The Valldaura campus used to be an old stately home, and once that building was no longer in the family, they gifted it to the university, who use it now to train and run this new form of Masters in Architecture (which I have to say is very experimental and feels a little bit like a social experiment). it was cool to interact with the students there and hear how they deal with the problems that come up when attempting to live locally (like boars coming and tearing your garden plantation apart), how they engage in different forms of plant growing and plant development science, as well as attempting to apply different technologies to try and create the most efficient systems possible to make and grow food that works in a way that doesn’t harm the environment but actually benefits it at the same time, which was very cool indeed.

In the afternoon, we cultivated a bunch of laurel leaves to turn into an essential oil as they have very strong smell that apparently is quite good for you.

Thursday - Soils and essential oils

What’s in the soil?

In the morning, we learned about soils, how to tell about different soil samples and the importance of soil health.

we took part in a bunch of experiments, learning how to identify different types of soil, whether it’s loamy soil or not, what the best consistencies were for different types of plant growth and understanding why seeds germinate in different types of soils and different types of conditions.

I never knew that soils were so important to the growth of food. I would have just cast seeds into the ground and said, OK, now it’s going to grow. But actually, there’s a vital importance to the health of the soils we use to grow our different crops. There are more life forms than people on Earth in just a handful of healthy soil.

That’s wild.

It gave me a new perspective and understanding of how we grow our food and the importance of something I would normally have seen as just dirt. Jonathan stressed the importance of developing technologies and understanding how we can monitor the health of the soil to make it work for both us and the planet in healthy symbiosis.

The task for the next few weeks is to try to germinate some seeds that would be used to plant a small food forest. These are really important seeds from different places worldwide. It’s going to be an interesting experiment, though I’m not sure what we will do with the seeds once they’ve germinated.

Grow a small food forest in our classroom, perhaps? 🌲


 soil test closeup soil identification

soil identification exercise 2

soil identification soil seperation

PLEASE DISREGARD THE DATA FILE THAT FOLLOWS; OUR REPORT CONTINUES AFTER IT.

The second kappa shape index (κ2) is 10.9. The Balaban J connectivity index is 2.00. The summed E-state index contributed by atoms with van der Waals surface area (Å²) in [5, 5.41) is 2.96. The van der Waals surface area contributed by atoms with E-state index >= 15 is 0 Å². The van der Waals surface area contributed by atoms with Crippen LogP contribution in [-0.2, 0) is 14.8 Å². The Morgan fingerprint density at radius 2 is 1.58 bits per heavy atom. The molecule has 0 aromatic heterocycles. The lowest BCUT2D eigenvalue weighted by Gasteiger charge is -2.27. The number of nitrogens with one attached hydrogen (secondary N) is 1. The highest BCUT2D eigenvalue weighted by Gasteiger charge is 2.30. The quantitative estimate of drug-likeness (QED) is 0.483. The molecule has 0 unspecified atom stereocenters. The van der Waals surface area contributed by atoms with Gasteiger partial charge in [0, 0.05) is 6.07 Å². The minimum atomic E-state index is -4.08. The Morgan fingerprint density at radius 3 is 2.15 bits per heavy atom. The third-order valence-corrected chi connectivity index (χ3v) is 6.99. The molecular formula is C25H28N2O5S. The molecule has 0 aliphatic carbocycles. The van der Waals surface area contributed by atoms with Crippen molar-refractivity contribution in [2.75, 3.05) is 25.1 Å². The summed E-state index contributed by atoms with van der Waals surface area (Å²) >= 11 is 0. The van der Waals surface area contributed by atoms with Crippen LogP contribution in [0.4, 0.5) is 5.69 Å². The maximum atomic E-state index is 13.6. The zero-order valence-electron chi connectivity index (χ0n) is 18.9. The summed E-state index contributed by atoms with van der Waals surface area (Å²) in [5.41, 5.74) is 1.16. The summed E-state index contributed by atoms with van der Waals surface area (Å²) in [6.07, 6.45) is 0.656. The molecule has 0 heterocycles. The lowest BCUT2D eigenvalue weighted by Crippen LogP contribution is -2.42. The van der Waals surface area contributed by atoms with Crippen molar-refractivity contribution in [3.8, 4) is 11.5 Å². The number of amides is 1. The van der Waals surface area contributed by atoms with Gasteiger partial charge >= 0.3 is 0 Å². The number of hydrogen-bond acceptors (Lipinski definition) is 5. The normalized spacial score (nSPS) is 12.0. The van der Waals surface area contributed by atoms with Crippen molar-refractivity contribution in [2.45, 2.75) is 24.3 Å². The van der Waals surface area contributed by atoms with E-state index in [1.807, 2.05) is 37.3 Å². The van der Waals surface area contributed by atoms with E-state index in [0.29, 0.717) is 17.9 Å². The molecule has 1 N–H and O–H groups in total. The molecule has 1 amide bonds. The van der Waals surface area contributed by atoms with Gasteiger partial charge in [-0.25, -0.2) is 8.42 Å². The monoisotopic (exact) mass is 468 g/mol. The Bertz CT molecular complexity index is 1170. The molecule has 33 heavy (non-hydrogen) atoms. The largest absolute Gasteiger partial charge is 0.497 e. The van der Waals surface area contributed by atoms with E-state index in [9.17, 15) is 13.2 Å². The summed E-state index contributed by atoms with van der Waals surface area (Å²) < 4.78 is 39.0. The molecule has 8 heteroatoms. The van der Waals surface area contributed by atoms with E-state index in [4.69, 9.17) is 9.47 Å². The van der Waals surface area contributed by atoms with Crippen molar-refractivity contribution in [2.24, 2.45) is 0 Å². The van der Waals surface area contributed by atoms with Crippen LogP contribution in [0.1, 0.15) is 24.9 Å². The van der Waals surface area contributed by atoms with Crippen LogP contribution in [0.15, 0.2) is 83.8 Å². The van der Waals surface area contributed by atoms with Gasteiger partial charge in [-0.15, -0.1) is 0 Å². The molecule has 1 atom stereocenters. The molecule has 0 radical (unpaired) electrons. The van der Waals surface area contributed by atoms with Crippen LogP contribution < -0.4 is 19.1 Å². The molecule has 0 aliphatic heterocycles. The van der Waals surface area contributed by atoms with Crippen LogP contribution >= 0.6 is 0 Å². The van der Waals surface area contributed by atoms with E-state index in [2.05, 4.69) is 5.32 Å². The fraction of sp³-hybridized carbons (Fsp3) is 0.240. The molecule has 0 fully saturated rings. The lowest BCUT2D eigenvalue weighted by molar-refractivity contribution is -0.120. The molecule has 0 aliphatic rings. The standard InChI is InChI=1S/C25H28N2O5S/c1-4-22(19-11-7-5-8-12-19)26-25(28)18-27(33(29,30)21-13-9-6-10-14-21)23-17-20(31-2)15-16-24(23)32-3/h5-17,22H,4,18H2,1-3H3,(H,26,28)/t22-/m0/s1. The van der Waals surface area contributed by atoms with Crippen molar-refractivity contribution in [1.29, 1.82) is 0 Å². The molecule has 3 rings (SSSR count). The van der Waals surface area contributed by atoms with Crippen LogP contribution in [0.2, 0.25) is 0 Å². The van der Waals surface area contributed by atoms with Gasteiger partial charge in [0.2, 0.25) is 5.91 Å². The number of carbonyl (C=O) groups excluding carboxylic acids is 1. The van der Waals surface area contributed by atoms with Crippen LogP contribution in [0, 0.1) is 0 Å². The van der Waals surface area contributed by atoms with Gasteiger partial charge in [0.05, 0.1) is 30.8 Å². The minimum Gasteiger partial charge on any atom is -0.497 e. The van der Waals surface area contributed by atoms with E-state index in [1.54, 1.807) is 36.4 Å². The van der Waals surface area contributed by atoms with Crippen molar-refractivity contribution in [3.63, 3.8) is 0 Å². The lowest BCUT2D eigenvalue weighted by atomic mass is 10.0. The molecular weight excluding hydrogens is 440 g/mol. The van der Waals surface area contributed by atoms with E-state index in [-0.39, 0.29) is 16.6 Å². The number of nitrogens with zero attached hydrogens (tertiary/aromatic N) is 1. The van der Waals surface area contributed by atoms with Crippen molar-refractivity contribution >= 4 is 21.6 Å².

Distilling essential oils

Finally, we attempted to make some essential oil from the collected laurel leaves.

In the beginning, it didn’t work. we weren’t able to generate enough heat in the distiller in the time period that we needed, but after everyone left, some of us stayed, and we finally figured out the problem.

Turns out the valve on the gas tank wasn’t letting enough gas through. We discovered that if one of us sat on the valve of the tank (that person being me), it created enough pressure to send more gas through the system.

Though sitting next to an old distiller, which is basically a big pressure cooker, and telling yourself, oh, I’m basically sitting next to a bomb, isn’t exactly the most encouraging thing.

But we proceeded nonetheless; we managed to scavenge a better valve and swap out the valve, and it immediately started working much faster, and we were finally able to create this oil. Though out of ten litres of laurel leaf and water mixture, you only get about one centilitre of actual oil!

You have to distil it, then titrate it, and do all this really cool stuff, but I’m amazed at how little we actually get.

Now I completely understand why essential oils are so expensive!

This week has been really interesting and opened my eyes to understanding how agriculture is so integral to our societies, and helped me to understand why it’s so important to make sure that the agriculture that we do is regenerative, focusing on a healthy symbiotic relationship with the planet and the ecosystems around us, to make sure that we can continue to grow healthy food without the need for a continuous stream of chemical pesticides.


laureal leaf pile Distiller

distiller closeup gif

titration vessel collected oil

You can see the entire distilling process in this video made by one of my class mates Nicolo Baldi:

Final Thoughts

It made me think a lot about what we could do with technology and design to create better, more efficient systems of farming that make farming easier, like using robots to do weeding or automated farming where we create machines that can harvest crops much quicker and much more efficiently than humans can, in a way that doesn’t actually hurt the surrounding ecosystems or destroy the soil in the process. However, it’s incredibly important that we figure out a way to do all that without destroying the sources of income that people depend on for their livelihoods.

The potential for technology to change systems for the better is enormous; we just have to make sure we do it right.

I don’t have the answers, but it’s definitely a field worth exploring. 😃